Home Bread-Bakers v096.n062.15

Re: Old-fashioned, "Manual" bread-making

Maggie Mortensen <exarch@accesscom.net>
Sun, 01 Dec 1996 09:18:09 -0600
Ken Fisler wrote:
> Elaine asked if there's people here on this list who don't use
> bread machines.  Yes, there is at least one such person. 
> But baking bread the old-fashioned way isn't at all a burden
> for me, so I'll probably keep doing it this way for a long while
> yet.
> Any other non-machine bread bakers here?

Yes, indeed! Although I'm a brand-new subscriber to this list, I must
admit after reading a few digest issues, I'm a bit disappointed by the
heavy emphasis on machine breakmaking.

I've been baking bread by hand for 26 years now (I'm 46 years old), and
fan though I am of eating the stuff, the breakmaking process is fully
two-thirds of the pleasure for me.  Working the dough with my hands,
watching the progression from sticky mess to silky, bubble-surfaced,
sweet-smelling yeasty living thing gives me a pleasure like no other
aspect of cooking.

Many times I undertake making bread far more for the therapeutic value
of the exercise than for the tasty results of the process.

Recently my 73-year-old mother, also a lifelong breadmaker, developed a
skin condition that was aggravated by the yeast when she kneaded bread
dough.  I gave her a bread machine as a present two years ago, and after
a year of toying with the device, she decided that she'd rather don
surgical latex gloves and return to the manual process!

I certainly don't deny the convenience and ease of bread machines, nor
scoff at anyone who uses them, but I *do* think that anyone who uses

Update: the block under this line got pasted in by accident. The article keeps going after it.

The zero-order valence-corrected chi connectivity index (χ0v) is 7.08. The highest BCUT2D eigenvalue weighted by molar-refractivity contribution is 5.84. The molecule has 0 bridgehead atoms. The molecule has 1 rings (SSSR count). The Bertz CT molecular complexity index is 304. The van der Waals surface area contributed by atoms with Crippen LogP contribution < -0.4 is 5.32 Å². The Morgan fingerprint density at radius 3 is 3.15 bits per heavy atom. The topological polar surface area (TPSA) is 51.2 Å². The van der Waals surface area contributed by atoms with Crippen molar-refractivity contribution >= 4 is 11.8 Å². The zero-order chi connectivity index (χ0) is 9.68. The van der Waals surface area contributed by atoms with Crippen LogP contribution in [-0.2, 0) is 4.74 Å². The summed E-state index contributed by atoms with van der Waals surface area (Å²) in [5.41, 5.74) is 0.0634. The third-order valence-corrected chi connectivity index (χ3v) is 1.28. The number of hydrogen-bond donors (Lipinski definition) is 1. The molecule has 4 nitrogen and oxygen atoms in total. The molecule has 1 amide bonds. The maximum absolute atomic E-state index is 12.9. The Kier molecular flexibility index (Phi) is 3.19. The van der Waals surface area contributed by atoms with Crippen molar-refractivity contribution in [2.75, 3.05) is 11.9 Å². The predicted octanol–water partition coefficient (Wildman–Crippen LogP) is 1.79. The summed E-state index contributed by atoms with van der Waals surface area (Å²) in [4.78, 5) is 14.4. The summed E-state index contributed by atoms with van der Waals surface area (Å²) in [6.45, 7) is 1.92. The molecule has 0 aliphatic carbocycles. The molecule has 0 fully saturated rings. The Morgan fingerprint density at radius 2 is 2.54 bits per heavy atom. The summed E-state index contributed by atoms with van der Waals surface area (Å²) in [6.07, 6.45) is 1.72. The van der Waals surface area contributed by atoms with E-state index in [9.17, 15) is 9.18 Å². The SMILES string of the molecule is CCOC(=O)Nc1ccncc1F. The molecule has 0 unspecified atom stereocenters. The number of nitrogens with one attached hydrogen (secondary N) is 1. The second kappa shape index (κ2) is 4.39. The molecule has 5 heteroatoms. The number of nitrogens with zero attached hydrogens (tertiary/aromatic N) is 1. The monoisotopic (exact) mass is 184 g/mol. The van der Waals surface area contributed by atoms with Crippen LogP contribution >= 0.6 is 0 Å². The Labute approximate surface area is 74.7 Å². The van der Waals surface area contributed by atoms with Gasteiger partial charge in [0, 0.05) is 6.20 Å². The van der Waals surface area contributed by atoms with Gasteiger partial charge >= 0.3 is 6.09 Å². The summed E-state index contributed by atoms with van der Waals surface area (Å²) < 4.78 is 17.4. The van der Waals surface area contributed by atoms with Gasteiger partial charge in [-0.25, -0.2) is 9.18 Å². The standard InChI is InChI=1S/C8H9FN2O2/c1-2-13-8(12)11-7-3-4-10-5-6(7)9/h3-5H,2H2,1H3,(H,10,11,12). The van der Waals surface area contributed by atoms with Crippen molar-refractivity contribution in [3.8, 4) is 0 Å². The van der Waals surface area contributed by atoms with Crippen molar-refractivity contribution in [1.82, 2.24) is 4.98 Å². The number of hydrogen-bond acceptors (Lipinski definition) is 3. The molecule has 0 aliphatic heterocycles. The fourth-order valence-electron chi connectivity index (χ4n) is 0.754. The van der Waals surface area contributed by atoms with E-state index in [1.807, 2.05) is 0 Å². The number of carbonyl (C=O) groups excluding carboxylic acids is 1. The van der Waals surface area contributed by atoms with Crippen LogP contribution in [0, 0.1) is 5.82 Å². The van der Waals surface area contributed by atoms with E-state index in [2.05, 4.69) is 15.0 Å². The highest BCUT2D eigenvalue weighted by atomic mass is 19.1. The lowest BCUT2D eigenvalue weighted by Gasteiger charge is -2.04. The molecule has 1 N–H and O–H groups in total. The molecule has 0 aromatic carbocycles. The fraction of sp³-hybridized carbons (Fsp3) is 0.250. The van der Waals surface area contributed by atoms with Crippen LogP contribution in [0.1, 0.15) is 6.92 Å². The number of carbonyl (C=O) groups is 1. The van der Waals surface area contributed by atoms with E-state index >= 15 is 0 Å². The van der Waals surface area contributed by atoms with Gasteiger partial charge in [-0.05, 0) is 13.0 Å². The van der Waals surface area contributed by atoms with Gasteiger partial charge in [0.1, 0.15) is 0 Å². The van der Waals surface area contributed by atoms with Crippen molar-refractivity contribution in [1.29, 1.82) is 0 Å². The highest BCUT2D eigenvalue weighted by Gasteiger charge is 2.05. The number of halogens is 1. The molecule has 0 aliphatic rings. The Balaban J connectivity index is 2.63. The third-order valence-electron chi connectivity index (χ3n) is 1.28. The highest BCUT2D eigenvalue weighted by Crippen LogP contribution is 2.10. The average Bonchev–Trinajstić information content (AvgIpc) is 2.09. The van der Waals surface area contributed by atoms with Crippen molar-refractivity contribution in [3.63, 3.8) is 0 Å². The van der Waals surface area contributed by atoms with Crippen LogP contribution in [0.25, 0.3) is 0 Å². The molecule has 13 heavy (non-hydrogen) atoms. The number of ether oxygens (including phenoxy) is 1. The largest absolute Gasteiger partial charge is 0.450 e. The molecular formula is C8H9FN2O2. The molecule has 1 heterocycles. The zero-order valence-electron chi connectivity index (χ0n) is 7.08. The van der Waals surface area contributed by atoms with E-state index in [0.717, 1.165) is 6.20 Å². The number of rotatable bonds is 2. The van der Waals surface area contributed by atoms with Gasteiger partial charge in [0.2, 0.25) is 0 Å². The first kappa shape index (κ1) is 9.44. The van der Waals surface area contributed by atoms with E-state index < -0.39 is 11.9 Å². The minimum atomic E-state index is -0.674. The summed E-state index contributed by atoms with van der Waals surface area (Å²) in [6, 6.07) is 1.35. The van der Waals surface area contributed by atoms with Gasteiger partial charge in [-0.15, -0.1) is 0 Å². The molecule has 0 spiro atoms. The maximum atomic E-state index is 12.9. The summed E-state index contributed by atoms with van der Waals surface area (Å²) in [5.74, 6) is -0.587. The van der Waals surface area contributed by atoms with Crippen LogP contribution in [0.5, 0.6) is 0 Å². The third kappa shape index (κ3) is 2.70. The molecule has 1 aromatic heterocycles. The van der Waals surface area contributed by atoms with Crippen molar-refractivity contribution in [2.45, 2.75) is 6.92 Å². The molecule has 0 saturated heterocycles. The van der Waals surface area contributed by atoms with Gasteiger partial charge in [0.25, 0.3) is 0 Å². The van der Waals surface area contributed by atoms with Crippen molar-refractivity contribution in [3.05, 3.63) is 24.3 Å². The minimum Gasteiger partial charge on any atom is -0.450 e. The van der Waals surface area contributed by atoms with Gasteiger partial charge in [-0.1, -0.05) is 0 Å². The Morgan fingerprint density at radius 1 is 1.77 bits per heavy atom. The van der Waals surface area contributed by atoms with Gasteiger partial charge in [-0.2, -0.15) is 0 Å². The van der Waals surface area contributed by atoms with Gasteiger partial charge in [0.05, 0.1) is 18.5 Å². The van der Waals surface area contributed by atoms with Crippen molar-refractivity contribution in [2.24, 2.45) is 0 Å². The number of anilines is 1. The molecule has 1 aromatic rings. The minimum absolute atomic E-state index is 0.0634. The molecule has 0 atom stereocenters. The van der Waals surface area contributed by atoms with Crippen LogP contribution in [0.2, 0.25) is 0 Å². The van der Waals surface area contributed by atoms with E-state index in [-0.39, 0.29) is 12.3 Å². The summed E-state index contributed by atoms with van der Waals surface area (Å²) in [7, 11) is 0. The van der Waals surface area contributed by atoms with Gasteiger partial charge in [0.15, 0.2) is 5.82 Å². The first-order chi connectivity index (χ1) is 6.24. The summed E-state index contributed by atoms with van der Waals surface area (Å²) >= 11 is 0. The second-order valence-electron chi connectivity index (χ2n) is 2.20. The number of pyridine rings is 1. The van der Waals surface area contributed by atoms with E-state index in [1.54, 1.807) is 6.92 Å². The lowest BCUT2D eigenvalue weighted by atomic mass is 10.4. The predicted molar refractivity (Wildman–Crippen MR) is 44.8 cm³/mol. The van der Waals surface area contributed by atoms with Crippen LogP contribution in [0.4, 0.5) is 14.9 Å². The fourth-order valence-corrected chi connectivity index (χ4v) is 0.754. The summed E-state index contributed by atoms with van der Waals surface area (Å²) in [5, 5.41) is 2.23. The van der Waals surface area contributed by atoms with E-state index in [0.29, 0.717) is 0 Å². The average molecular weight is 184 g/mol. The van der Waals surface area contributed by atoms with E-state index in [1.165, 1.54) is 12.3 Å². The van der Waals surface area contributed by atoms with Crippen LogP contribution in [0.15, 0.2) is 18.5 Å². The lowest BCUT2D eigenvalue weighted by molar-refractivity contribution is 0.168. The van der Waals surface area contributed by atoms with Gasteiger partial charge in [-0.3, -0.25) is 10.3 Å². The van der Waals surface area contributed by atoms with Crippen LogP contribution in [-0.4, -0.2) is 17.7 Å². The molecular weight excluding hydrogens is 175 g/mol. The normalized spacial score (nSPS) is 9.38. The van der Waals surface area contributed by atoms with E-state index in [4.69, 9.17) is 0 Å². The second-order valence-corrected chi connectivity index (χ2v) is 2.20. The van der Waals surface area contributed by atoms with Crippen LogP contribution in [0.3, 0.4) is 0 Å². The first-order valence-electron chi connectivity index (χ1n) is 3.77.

them exclusively is denying themselves one of the greatest pleasures to
be had in the entire cooking repertoire.

So -- now that I've delurked in such a mouthy fashion, perhaps I should
smooth any  feathers that I've ruffled by sharing one of the very best
bread recipes I've come across in years.  The texture, the crumb and the
taste of this loaf is simply divine: it's from the "Greens" cookbook by
Edward Espe Brown...and I'll bet it's adaptable to machines!

Cottage Cheese Dill Bread (two loaves)

3-1/2 tsps active dry yeast
1-3/4 C warm water
2 Tbsp honey or sugar
6-1/2 - 7-1/2 C unbleached white flour
4 Tbsp corn oil
1/2 medium yellow onion, finely diced
2 eggs, beaten
1/2 C cottage cheese
1/4 C dry dill weed
1 Tbsp salt
1 egg plus 1 Tbsp milk, for wash

Dissolve yeast in warm water in large bowl; stir in honey and 2-1/2 cups
of the flour.  Beat to smooth batter, set aside in warm place til
doubled in bulk--about 45 minutes.

While dough is rising, heat 1 Tbsp of oil and saute onion in it until it
softens; set aside to cool.  When dough has risen, stir in the onion,
eggs, cottage cheese, dill weed, salt, and the remaining 3 Tbsp of oil. 
Mix well.  Fold in 3 C flour gradually; when dough is too thick to fold
in any more flour, turn onto a floured surface and knead until smooth
and satiny -- 5 to 8 minutes.  Put dough into an oiled bowl, turn to
coat with oil, and rise in warm place until doubled, about 40 minutes. 
Punch down, let rise again -- about 30 minutes.

Shape into two loaves, place in oiiled pans, and let rise to tops of
pans -- 20 to 25 minutes.  Preheat oven to 350-degrees.  Brush loaf tops
with egg wash, bake for 50 to 60 minutes, until browned.  (Note: very
delicate crumb in these loaves; tempting as they smell fresh from the
oven, it's best to cool them some before cutting.)

Hope y'all enjoy it!


Maggie Mortensen<><>Exarch Services<><>New Orleans USA
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